Jeffrey Landman interview: Celebrating 30 years of Halloween 5

NEW YORK, NEW YORK - OCTOBER 05: A cosplayer dressed as Michael Meyers attends New York Comic Con 2019 Day 3 at Jacob K. Javits Convention Center October 05, 2019 in New York City. (Photo by Dia Dipasupil/Getty Images for ReedPOP )
NEW YORK, NEW YORK - OCTOBER 05: A cosplayer dressed as Michael Meyers attends New York Comic Con 2019 Day 3 at Jacob K. Javits Convention Center October 05, 2019 in New York City. (Photo by Dia Dipasupil/Getty Images for ReedPOP ) /

October 13th marks the 30th anniversary of the theatrical release of Halloween 5. 1428 Elm caught up with actor Jeffrey Landman to discuss his experience working on the film.

One thing producer’s love more than a successful film is a successful follow-up. Even though “The Golden Age of Slasher Films” had come and gone by the last 1980s, with its popularity left waning, Fred Krueger and Jason Voorhees were still attracting moviegoers; and in 1988, Halloween 4: The Return of Michael Myers proved too successful to ignore. This, of course, led to Halloween 5.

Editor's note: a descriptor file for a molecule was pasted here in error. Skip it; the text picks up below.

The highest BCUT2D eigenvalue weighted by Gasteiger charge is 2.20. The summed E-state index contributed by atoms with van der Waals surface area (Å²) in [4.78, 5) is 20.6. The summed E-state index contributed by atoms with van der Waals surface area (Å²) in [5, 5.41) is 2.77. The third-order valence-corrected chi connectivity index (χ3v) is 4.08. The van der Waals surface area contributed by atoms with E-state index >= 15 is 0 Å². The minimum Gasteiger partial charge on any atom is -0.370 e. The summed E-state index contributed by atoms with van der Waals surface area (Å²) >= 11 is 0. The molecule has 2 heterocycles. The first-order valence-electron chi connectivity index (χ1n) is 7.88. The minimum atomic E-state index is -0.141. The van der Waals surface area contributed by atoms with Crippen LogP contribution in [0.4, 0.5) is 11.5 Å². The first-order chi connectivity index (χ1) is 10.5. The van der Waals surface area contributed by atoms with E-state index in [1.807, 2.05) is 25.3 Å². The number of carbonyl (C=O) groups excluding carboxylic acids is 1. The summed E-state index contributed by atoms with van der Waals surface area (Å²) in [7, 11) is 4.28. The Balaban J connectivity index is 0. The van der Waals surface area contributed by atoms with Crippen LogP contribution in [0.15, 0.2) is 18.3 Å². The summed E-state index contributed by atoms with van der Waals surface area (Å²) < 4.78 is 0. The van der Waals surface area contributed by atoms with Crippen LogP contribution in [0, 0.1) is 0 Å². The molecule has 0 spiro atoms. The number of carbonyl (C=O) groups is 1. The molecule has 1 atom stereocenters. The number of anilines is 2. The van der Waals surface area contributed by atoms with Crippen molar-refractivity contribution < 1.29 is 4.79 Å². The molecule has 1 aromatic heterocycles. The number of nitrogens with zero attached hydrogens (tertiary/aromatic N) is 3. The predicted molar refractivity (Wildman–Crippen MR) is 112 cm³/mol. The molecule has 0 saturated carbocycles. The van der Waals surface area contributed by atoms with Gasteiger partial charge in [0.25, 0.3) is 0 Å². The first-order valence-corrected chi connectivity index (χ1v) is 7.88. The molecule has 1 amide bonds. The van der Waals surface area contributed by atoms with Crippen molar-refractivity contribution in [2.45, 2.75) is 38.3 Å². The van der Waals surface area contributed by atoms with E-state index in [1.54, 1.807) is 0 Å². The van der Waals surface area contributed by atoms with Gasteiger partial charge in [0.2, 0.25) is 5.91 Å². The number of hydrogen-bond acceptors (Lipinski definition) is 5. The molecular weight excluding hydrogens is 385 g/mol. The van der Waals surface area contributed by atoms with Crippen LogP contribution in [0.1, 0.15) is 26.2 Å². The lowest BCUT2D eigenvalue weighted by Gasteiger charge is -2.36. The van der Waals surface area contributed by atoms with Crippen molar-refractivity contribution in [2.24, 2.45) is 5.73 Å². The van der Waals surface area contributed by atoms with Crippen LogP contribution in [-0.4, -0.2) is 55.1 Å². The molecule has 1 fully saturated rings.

Released on October 13, 1989, (8 days shy of a year after Halloween 4’s October 21, 1988 theatrical release) Halloween 5: The Revenge of Michael Myers hit theaters, much to the audience’s anticipation. Bringing in just over $11 million from a production budget of $5 million, Halloween 5 is one of the franchise’s most controversial entries.

It continues the story set up in Halloween 4 by showing Jamie Lloyd (Danielle Harris) in a children’s clinic and Dr. Loomis (Donald Pleasence) returning to stop Michael. Along with familiar faces, we’re introduced to several new ones as well — one of which is Billy Hill, played by then 10-year-old Jeffrey Landman. We had a chance to chat with Jeffrey about his experience working on the film.

1428 Elm: What was the auditioning process like for you?

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Jeffrey Landman: I was working on Broadway at the time, and my agent sent me to a meeting with the casting director. I was put on tape twice and booked the movie from those tapes.